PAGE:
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Annual Report 2020 Foreword

It’s a pleasure and honour to write the introduction for Save the Children’s Annual Report for 2020. I am happy to cast light on the issues faced by children in the whole world, particularly in South Sudan.

I am an activist, raising the concerns of children at different forums, starting from my school, state and national levels. I have also been nominated by South Sudanese children to represent them in a pre-session meeting with the United Nations Convention on the Rights of the Child committee on 9 February 2021.

When campaigning, I focus mainly on the inclusion of all children in education, including girls and those with disabilities; gender-based violence targeting children; sexual abuse, including forced and early marriage; and violence against children. During the COVID-19 outbreak and flooding in South Sudan I focused on ensuring children were safe by talking to them about the World Health Organization’s preventative and response measures, as well as highlighting the dangers of floods and how to keep children safe.

Coronavirus has affected girls in South Sudan negatively – many dropped out of school during the lockdown. It resulted in child marriage, as many girls thought schools would not open again. Here, it is only when a girl is going to school that she can avoid getting married before she is 18. The situation, peer pressure and demands from parents force them to marry earlier, if they are not occupied with books. Child labour has also increased due to the complex crises of Covid-19 and flooding, especially in Bor.

The lack of basic needs due to economic crises, widespread poverty and hunger are also issues children face in my country.

It is my hope and dream that one day children in South Sudan and the entire world live, learn and stay in a safe and protective environment. I want to take this golden opportunity to ask the government of South Sudan to prioritise children’s rights and provide equitable basic services, especially in health, education and security, and ensure the South Sudan Child Act 2008 is implemented.

The cases of child rights violations have slightly reduced, according to my personal observations.

When we advocate, we see that our efforts lead to some change and this keeps me wanting to do more.

This is one reason I am eager to represent children in Geneva, to tell the world about what life is like for children and share ideas and experiences with my colleagues from around the world.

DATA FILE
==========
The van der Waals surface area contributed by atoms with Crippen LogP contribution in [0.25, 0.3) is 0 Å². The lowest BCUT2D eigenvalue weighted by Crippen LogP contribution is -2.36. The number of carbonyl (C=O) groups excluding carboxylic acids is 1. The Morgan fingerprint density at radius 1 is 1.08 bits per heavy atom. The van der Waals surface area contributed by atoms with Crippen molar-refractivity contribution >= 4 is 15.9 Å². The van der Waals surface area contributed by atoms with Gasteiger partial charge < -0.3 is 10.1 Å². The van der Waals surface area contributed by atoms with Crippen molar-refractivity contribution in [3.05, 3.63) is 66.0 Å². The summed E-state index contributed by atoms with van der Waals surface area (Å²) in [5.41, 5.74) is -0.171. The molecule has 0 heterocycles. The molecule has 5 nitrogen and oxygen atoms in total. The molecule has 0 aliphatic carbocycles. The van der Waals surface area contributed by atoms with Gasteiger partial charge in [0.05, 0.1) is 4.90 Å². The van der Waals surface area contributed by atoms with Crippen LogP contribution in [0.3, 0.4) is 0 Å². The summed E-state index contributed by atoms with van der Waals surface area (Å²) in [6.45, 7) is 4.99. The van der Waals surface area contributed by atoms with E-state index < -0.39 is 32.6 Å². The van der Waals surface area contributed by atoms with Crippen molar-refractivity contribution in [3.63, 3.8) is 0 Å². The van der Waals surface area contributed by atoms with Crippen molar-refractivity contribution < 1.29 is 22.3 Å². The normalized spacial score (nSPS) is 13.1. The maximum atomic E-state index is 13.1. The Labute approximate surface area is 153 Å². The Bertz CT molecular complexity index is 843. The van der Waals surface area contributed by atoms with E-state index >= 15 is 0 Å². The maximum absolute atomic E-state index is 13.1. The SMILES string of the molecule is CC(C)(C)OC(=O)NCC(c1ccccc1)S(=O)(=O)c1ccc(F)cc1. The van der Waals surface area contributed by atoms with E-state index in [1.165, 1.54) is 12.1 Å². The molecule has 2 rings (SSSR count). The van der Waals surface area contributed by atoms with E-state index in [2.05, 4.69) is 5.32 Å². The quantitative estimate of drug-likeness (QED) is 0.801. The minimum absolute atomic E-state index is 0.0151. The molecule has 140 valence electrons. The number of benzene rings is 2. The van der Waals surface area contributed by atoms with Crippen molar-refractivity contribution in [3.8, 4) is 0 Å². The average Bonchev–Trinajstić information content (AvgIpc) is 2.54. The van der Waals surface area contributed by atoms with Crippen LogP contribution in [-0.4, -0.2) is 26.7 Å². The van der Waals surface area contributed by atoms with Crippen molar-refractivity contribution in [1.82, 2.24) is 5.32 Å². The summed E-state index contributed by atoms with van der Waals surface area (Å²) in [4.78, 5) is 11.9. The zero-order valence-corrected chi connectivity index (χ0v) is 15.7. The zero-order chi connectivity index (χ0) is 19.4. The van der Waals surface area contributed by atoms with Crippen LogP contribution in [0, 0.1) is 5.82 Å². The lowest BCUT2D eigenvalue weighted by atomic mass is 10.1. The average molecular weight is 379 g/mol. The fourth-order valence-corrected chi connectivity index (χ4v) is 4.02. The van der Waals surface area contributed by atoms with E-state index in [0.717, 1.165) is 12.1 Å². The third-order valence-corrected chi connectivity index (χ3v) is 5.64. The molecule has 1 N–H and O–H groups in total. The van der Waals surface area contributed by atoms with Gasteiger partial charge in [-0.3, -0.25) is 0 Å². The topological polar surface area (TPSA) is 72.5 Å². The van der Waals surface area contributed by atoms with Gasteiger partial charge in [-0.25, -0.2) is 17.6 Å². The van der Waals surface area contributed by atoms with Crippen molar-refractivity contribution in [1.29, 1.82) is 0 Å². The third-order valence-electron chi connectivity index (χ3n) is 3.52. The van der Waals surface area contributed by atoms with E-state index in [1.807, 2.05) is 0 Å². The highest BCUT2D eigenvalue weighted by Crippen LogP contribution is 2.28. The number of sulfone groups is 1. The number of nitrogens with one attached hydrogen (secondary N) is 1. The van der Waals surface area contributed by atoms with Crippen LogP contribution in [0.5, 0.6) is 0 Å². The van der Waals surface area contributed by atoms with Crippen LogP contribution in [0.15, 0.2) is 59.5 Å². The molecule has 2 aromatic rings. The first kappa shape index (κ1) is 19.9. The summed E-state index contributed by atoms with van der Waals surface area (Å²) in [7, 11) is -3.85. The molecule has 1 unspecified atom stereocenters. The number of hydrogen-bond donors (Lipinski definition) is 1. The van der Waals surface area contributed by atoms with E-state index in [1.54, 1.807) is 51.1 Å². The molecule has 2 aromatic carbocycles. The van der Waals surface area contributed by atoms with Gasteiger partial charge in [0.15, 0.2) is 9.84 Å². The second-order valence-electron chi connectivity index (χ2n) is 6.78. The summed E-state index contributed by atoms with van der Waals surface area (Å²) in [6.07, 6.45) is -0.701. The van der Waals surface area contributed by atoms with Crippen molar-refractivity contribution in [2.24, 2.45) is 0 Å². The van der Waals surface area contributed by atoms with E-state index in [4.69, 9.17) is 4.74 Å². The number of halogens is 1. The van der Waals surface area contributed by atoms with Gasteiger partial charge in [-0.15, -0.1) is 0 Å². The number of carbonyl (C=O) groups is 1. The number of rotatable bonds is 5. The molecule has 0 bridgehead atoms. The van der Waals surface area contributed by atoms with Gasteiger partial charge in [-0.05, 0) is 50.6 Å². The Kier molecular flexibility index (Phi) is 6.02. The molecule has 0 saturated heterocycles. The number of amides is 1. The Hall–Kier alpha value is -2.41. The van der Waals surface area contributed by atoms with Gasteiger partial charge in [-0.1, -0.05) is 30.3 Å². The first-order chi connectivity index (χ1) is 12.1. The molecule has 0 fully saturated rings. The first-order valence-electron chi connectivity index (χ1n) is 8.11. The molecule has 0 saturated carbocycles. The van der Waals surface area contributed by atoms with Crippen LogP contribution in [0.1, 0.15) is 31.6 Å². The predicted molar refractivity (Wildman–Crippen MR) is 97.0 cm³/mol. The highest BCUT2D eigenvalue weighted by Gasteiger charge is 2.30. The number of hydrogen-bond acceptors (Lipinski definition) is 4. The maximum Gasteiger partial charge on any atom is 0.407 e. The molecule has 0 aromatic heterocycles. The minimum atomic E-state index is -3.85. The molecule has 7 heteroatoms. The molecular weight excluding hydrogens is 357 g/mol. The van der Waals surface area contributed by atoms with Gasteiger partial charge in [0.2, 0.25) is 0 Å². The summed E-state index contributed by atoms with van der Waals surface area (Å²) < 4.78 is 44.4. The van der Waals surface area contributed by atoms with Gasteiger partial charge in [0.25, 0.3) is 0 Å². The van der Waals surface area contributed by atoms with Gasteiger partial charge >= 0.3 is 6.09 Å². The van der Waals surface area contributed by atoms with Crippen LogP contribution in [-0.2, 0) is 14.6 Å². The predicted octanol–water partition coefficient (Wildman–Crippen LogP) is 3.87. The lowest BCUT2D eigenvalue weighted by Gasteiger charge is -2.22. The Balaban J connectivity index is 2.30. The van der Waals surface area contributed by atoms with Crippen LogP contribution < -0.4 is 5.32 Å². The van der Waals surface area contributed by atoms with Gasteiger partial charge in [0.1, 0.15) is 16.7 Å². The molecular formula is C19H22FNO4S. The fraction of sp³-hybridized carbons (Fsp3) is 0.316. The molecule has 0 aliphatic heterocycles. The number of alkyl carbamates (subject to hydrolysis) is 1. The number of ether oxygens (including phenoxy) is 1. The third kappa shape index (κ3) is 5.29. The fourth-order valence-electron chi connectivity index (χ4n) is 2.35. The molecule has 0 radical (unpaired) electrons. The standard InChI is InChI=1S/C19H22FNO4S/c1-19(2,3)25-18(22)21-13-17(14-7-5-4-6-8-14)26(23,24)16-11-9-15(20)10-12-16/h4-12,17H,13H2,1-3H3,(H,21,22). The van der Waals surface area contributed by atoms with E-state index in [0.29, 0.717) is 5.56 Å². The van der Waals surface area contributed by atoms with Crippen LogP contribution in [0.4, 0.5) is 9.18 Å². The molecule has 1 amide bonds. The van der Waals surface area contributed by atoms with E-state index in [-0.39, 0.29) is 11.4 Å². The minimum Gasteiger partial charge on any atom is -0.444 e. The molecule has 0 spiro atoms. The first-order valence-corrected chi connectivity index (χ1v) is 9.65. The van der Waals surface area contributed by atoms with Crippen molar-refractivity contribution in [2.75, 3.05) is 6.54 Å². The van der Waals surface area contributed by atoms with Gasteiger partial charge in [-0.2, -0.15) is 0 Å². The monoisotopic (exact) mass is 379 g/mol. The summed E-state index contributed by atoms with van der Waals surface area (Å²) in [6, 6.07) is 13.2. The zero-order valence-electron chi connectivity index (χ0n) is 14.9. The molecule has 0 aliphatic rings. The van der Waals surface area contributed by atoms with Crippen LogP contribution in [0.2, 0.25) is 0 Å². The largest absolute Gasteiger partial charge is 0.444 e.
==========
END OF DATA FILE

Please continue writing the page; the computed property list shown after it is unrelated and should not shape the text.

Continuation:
Finally, I want to tell leaders that we children are looking at you, to ensure our rights are prioritised and you give us the education we need, because we are seeds of tomorrow.

Achol, age 14, Child Campaigner,

South Sudan

In a year that has been challenging for us all, the Coronavirus pandemic has had a huge impact on children’s futures. The lives of today’s children will be deeply marked by the turmoil and long-term damage the pandemic has caused, and sadly the crisis is not over yet.

A great challenge calls for a great response, and throughout this demanding time I have been impressed with how quickly and effectively Save the Children has adapted to help children affected by the virus. At the start of the outbreak, we launched our COVID-19 Appeal, and once again were very grateful for the public’s unstinting generosity. In the UK, we delivered learning materials, food vouchers and household essentials to families. Globally, we provided protective equipment and medical supplies, and worked with local health authorities to set up hospitals. At a time when it has never been more important to support children’s education, we have been making sure children can continue their learning even when their schools are closed.

Part of rising to the challenge of the coronavirus pandemic has been making sure our other life-saving work could continue. We are still on the ground responding to emergencies, and our work to prevent killer diseases like pneumonia and malaria is more important than ever. Around the world, the commitment of Save the Children’s local staff, partners and health workers is as strong as it always has been. It is this commitment that means we can work together to meet children’s immediate needs, while dealing with the added demands a pandemic brings.